*T'Pol gives them the look

Priceless. First time I laughed at an episode. Twice.
W Smith
Tue, Apr 7, 2015, 2:46pm (UTC -5)
Pretty good, though it felt like it should have been a Voyager episode. Would have made for a better Voyager episode based on the plot and premise.
Tue, May 19, 2015, 9:16pm (UTC -5)
Sure, you could pick it to pieces if you wanted to (like any other Trek show) but the exemplary direction, above average writing (for Enterprise, that is), and game performances engage you sufficiently that you're willing to overlook any weaknesses in the plotting.

I consider Dead Stop to be amongst the best episodes the series ever produced.
Thu, May 21, 2015, 4:39pm (UTC -5)
Agree Gil. This is a GREAT Star Trek episode; not just Enterprise.
Fri, Jun 5, 2015, 1:47pm (UTC -5)
I loved this episode. I literally laughed out loud at Trip telling the computer that the customer is always right. I had been thinking another old Earth saying through the whole episode that they appeared to have forgotten: If it seems too good to be true, it probably is.
Wouter Verhelst
Tue, Dec 1, 2015, 2:36pm (UTC -5)
The computer voice made me think of that other Roxann Dawson computer voice in "Dreadnought", even before I realized that it was her. It gave a certain creepy character to it, which only enriches the whole experience of this episode. Two AIs who turn to killing innocent living beings. Can't be a coincidence.

Dawson would be great as a villain in some show or movie.
Tue, Mar 8, 2016, 12:58pm (UTC -5)
Just a fantastic episode. I still remember the first time I watched it.

It never gets old.

The one thing I noticed was, is the a Cardassian body in the "brain"?

Easy 4-star episode. One of treks finest I think.
Diamond Dave
Sun, Apr 10, 2016, 12:15pm (UTC -5)
I can't help agreeing with others that this might have made a better Voyager episode - the station just seemed a bit too 'future-tech' for Enterprise. But it creates a fairly unusual and off-centre mood for a Trek episode - mysterious and foreboding all in one - and successfully plays its cards. I liked the Twilight Zone ending, and the fact it didn't resolve the origin or purpose of the station. Although I did have to wonder whether Enterprise blowing everything up was necessarily a good thing.

It also looks a million dollars - it seems the FX in this one won awards, and well deserved that would be too. 3 stars.
Wed, Jun 8, 2016, 10:03pm (UTC -5)
I thought that the sequestered aliens hooked up to the station computer (that scene reminded me of the 70's movie "Coma") was its method of existence. Now when it detonates, the brain relay is disconnected so how can the station regenerate itself?
Also, should it be that much of a shock to see that Travis Mayweather and Harry Kim, two non-Caucasians, are the most underused & underdeveloped characters in recent Trek memory?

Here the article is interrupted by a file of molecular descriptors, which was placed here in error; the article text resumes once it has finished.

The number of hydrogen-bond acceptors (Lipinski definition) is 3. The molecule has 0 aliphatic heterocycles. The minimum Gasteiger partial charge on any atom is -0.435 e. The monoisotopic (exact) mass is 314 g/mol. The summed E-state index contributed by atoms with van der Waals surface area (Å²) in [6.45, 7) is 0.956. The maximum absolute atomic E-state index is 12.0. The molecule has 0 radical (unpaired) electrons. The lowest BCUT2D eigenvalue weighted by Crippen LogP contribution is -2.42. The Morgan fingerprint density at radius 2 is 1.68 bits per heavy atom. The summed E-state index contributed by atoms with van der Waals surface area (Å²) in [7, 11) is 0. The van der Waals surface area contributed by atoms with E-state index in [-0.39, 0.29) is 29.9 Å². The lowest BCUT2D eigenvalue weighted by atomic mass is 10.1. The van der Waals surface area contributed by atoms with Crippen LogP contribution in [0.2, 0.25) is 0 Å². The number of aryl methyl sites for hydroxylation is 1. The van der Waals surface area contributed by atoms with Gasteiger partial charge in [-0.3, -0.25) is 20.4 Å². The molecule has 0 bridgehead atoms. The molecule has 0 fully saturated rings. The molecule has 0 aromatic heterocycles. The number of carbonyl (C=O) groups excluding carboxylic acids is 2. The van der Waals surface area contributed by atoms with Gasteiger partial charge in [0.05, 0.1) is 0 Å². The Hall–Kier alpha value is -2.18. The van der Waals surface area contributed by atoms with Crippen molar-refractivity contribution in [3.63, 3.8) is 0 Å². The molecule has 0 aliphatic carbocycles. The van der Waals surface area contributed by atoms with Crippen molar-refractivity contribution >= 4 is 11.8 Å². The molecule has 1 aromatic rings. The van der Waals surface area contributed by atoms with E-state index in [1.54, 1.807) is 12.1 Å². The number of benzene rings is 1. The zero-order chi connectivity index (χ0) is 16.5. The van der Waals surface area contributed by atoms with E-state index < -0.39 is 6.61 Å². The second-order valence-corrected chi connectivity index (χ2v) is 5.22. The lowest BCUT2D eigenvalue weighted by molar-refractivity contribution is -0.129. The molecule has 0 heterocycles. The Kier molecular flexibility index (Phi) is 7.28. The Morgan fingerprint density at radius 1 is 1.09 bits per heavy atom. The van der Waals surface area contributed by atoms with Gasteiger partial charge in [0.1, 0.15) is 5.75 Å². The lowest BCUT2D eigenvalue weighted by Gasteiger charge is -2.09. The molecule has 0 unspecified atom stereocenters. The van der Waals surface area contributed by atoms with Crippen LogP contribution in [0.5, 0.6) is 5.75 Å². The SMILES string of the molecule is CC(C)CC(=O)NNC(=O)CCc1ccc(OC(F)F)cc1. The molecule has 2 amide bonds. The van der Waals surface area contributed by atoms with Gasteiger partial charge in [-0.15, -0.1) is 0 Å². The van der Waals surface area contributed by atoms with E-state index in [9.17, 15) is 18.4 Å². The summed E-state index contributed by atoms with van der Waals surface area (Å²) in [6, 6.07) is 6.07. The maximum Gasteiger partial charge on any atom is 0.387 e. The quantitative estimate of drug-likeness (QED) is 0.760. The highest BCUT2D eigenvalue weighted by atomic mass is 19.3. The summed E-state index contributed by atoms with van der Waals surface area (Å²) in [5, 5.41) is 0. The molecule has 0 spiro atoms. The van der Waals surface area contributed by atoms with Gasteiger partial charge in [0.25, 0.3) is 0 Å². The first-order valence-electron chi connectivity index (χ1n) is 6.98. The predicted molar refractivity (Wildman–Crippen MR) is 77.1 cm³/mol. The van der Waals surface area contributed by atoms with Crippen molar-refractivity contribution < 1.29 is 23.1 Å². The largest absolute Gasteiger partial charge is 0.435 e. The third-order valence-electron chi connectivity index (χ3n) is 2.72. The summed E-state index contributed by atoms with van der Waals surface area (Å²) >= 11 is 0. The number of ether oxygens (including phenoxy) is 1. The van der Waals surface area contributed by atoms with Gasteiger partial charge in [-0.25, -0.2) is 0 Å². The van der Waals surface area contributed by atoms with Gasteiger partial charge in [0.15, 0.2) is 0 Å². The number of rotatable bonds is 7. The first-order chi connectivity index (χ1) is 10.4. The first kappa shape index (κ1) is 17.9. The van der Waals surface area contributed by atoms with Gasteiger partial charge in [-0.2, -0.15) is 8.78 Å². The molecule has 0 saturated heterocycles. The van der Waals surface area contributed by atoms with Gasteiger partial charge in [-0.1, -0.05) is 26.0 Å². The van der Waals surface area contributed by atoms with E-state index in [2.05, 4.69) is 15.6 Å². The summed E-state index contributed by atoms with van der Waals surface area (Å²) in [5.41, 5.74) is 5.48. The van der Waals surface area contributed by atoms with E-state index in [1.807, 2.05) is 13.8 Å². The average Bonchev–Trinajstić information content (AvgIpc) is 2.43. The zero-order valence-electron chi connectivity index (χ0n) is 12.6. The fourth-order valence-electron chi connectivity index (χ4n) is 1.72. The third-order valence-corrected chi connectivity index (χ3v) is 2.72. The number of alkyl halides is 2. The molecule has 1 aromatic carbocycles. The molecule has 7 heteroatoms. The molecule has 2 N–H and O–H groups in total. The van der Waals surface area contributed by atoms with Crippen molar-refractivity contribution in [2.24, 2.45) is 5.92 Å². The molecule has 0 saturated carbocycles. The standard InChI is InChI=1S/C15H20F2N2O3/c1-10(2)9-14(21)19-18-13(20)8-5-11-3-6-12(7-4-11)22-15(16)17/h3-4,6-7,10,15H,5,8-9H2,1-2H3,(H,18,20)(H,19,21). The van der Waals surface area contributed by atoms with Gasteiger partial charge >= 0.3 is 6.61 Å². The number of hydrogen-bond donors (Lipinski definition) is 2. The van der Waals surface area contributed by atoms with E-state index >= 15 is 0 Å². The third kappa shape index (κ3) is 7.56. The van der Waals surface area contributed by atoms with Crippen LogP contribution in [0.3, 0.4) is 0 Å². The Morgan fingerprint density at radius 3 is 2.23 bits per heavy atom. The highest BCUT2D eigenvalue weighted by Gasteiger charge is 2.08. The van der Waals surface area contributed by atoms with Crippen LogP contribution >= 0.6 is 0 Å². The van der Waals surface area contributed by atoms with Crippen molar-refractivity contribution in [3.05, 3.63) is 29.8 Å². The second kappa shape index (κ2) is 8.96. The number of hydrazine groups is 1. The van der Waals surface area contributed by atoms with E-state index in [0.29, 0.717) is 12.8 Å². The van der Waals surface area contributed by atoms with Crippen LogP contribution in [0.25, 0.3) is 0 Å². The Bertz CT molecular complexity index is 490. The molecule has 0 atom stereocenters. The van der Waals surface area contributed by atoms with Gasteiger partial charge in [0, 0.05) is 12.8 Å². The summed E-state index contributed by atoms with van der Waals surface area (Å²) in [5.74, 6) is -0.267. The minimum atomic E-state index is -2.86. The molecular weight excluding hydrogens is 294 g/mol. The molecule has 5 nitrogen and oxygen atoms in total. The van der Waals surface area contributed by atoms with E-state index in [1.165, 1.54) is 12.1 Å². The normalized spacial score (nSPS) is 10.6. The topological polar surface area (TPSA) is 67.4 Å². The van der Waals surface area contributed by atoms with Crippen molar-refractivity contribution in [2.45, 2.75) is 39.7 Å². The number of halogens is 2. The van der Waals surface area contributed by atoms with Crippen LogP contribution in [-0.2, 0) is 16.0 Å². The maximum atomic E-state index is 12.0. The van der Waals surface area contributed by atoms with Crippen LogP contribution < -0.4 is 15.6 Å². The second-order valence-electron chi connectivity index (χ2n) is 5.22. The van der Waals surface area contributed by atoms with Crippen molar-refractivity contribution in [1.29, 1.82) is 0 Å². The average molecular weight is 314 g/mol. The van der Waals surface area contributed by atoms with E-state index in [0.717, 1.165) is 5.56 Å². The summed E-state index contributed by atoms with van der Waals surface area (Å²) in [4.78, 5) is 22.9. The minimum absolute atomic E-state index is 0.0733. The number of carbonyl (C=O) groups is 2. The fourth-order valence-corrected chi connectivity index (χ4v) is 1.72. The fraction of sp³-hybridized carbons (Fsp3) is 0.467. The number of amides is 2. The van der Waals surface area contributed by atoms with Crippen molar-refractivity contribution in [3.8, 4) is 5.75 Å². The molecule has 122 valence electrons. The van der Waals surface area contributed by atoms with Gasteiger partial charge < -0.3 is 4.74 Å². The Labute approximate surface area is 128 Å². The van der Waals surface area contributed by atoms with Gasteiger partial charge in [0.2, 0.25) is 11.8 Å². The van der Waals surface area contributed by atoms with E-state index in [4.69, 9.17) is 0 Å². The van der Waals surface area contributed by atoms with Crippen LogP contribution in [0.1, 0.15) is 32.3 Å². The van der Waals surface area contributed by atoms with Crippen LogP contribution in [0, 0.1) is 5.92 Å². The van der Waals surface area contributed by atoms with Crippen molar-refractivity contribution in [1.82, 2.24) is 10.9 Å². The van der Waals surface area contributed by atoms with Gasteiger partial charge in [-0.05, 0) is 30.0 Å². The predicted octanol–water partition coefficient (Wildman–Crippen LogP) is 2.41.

Thu, Jun 9, 2016, 8:50am (UTC -5)

I could generate a bunch of reasons how it could work. Can you give us one reason you think the "brain relay" trips?
Wed, Sep 21, 2016, 9:48pm (UTC -5)
Part of me just admires the cheek of this episode: how can we stop Enterprise getting the same bad rep as Voyager for constant use of the reset button? I know, lets introduce a whopping big Deus ex machina which fixes all the Enterprise's problems, and Malcolm's leg to boot. All this while we get kudos for keeping the continuity: how's that for cunning? Trebles all around. Sigh. It was all right, but I'd rather have seen them honor the continuity by at least beginning the long haul back to Jupiter station. Plenty of room for scrapes along the way. Who knows, even a more subtle form of plot device?
Sun, Apr 9, 2017, 6:14pm (UTC -5)
The Strong/Sussman writing team delivered about 10 ENT eps, so it's not quite like Greg Bear dropping in, but isn't it noteworthy how many good ENT and VOY eps weren't written by B&B? Some fresher blood with a great one-off genuine SF idea so often does the trick.

For most of its duration 'Dead Stop' feels like the real deal: an effective. quite unsettling SF idea which could have come out a classic SF mag as a short story by a Silverberg, a Bradbury or even a Van Vogt. Trek - and this is pertinent with a new series apparently just a matter of months away - could do well to let the main writers take care of the main story arc, and field some episodes from talented relative outsiders.

Not much to add to what's already been said. I actually thought it may have been a good idea to keep Mayweather dead - except he'd probably not be replaced, and we'd be down to something like season 3 of TOS, with the same three characters talking to each other in a nearly deserted ship.

It faltered in its later stages, but a very solid 3 stars from me.
Mon, Apr 24, 2017, 3:32pm (UTC -5)
This had the feel of a very pure sci-fi episode - much more so than the usual ENT episodes. The eery space station that has all the solutions does give one the creeps and the ending with all the dead bodies from various races really confirmed the sinister nature of it.
Also what is good is the continuity from "Minefield" and the dialogue about needing more discipline between Reed and Archer, Reed's leg injury. Too bad TOS didn't have more continuity from one episode to the next.
Anyhow, this episode brings a really cool concept - although a bit beyond the realm of what's believable. It's AI gone wild with its own purpose.